This is the syllabus for EC201 in Summer II 2017. The course syllabus in pdf format is available here.
Class times: Monday, Tuesday, Wednesday 6:00PM-8:30PM (July 3rd to August 9th).
Location: CAS B20
Instructor: Christoph Walsh
Office Hours: Monday & Wednesday 4:30PM-5:30PM in SSW B16

Course Summary

The goal of the course is to examine the topics studied in Introductory Microeconomics (EC101) in more detail and with more rigor. This will continue to develop your economic intuition and expand your knowledge of the analytical tools useful in modeling consumer and firm behavior. A solid foundation in this course will greatly assist you in future economics courses, as the tools used here are building blocks for the tools you will use in the future.

We will begin by studying the foundations of the demand curve through individual consumption choice, along with intertemporal and risky choice. Analogously, we'll consider firms' choices of inputs and production quantities. Together, these will allow us to consider market equilibria. We will then study strategic interaction and use it to analyze various other market structures. Lastly we will look at settings where the market fails due to asymmetric information or failures of rationality.

Textbook and Materials

The main notes for the course will be written on the whiteboard during class time. Problem sets, practice exams (and their solutions) and extra notes will be posted on the course website. The textbook for the course is:

Varian, Hal. R. (2014) Intermediate Microeconomics with Calculus: A Modern Approach, 1st edition, W. W. Norton & Company

While the textbook is not required, the material covered in the course and the material in the book are very similar and reading it may be a useful addition to your class notes.


A sound understanding of the topics covered in EC101 will be crucial as we will be discussing some of those topics in greater detail. We will also use basic calculus, algebra, and graphing techniques very frequently, which I will review on the first day. If you are uncomfortable with any of the topics covered on the first day, it is very important that you come see me as soon as possible.


Attendance (10%)
Attendance is extremely important. There are very few lectures relative to a regular term course and we will be covering a lot of material in each lecture. Thus, missing a class could result in falling behind rather quickly.

Class Participation (10%)
Long class times in the evenings make it difficult to stay focused. Interaction and class participation can make this easier. A portion of this grade will go to students who participate well during the course. I will also ask students to solve homework problems on the board during class time.

Midterm Exam (35%)
The midterm exam will be held on Monday July 24th during class time. It will include all content covered up to that date.

Final Exam (45%)
The final exam will be held on Wednesday August 9th during class time. It will be cumulative, including all content covered in the class since the first day. There will be no make-up exams for either exam except in extreme cases.

Problem Sets

The midterm and final exams will consist of problems that you will need to solve and the problem sets will serve as practice for the exams. Doing problems to practice the techniques is the only way to master the material in preparation for exams. The problem sets will also serve as a way to emphasize the important concepts that we discuss in class, as well as give you an opportunity to explore some issues at a deeper level. There will be one problem set each week and we will spend a portion of the class on Monday going over the previous week's problem set.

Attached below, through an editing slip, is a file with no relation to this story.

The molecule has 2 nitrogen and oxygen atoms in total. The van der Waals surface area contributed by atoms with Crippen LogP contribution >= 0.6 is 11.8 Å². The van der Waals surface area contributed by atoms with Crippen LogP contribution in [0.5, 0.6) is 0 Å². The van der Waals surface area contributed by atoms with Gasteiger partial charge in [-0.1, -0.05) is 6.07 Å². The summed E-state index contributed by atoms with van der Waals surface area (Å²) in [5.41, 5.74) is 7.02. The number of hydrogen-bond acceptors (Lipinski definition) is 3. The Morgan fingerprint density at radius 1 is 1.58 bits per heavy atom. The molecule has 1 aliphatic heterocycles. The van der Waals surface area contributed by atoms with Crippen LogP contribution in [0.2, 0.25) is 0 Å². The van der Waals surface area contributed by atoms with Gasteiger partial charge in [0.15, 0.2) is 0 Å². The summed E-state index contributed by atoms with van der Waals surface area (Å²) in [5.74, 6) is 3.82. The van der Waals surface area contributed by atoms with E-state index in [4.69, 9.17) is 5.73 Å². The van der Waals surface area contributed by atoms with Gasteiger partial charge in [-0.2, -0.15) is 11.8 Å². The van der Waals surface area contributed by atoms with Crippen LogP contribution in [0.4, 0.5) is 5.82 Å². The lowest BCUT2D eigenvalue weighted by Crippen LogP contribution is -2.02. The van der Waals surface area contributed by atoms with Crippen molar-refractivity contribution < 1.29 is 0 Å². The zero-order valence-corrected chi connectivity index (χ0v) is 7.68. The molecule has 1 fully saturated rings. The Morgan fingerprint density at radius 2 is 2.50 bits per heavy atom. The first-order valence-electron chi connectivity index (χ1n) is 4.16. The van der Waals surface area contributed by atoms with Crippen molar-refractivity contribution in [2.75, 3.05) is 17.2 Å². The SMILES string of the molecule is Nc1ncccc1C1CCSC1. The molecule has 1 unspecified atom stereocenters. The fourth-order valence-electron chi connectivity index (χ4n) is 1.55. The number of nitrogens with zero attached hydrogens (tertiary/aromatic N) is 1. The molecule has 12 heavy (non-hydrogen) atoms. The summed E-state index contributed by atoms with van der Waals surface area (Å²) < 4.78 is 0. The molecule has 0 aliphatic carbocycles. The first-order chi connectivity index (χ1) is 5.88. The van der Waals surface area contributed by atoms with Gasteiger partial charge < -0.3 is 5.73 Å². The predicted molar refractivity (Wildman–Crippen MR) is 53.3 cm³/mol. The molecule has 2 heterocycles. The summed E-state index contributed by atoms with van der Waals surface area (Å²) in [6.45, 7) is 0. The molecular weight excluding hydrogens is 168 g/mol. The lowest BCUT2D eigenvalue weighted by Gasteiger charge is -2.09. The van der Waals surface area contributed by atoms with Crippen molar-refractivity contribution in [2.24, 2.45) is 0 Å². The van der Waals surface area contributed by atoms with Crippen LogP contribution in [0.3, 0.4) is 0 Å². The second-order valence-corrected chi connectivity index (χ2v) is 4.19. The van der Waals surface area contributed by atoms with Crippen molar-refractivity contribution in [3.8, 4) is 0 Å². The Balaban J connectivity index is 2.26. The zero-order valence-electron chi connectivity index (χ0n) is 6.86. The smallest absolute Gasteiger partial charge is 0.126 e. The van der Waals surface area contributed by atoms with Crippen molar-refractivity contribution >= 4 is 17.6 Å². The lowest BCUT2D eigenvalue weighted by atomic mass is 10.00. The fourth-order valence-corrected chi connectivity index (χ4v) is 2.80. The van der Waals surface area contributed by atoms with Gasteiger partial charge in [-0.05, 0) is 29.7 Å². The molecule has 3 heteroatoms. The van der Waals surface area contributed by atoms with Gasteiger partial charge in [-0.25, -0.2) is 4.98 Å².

Other Issues

I will be teaching the course on the whiteboard because I believe that for this kind of material (involving lots of graphs and mathematics) this will be the easiest for students to follow. Therefore please do not use laptops to take notes in class. It is very difficult and also distracting to transfer the mathematics and graphs to the computer, so your notes will suffer. I also don't recommend using a tablet with a stylus as the graphs often require a ruler and are quite detailed. It is also good practice to draw the graphs on paper as that is how you will do it in the exams.

If you have a disability that allows you extra time on exams or any other accommodations, please let me know on the first day and, as soon as possible, give me a note from BU disability services. If any students need extra time I will need to book the classroom for a longer time period in advance which takes time.

The BU academic conduct code is in effect during this course. You can find the details spelled out here if you are not familiar.

Course Outline

The course consists of 18 days in the classroom. The following is a rough outline of the material we will cover on each day, with the associated textbook chapters.

  • Mathematics Review (Mathematical Appendix)
  • The Budget Constraint (Ch. 2)
  • Preferences and Utility (Ch. 3-4)
  • Choice and Demand (Ch. 5-6)
  • Intertemporal Choice (Ch. 10)
  • Uncertainty (Ch. 12)
  • Technology and Profit Maximization (Ch. 19-20)
  • Cost Curves (Ch. 22)
  • Firm Supply and Industry Supply (Ch. 23-24)
  • Equilibrium (Ch. 16)
  • Demand Elasticities (Ch. 15)
  • Monopoly (Ch. 25-26)
  • Game Theory (Ch. 29-30)
  • Oligopoly (Ch. 28)

Problem Sets and Solutions

Problem Set 1   ―   Solutions

Problem Set 2   ―   Solutions

Problem Set 3   ―   Solutions

Practice Exams and Exams

Practice Midterm   ―   Solutions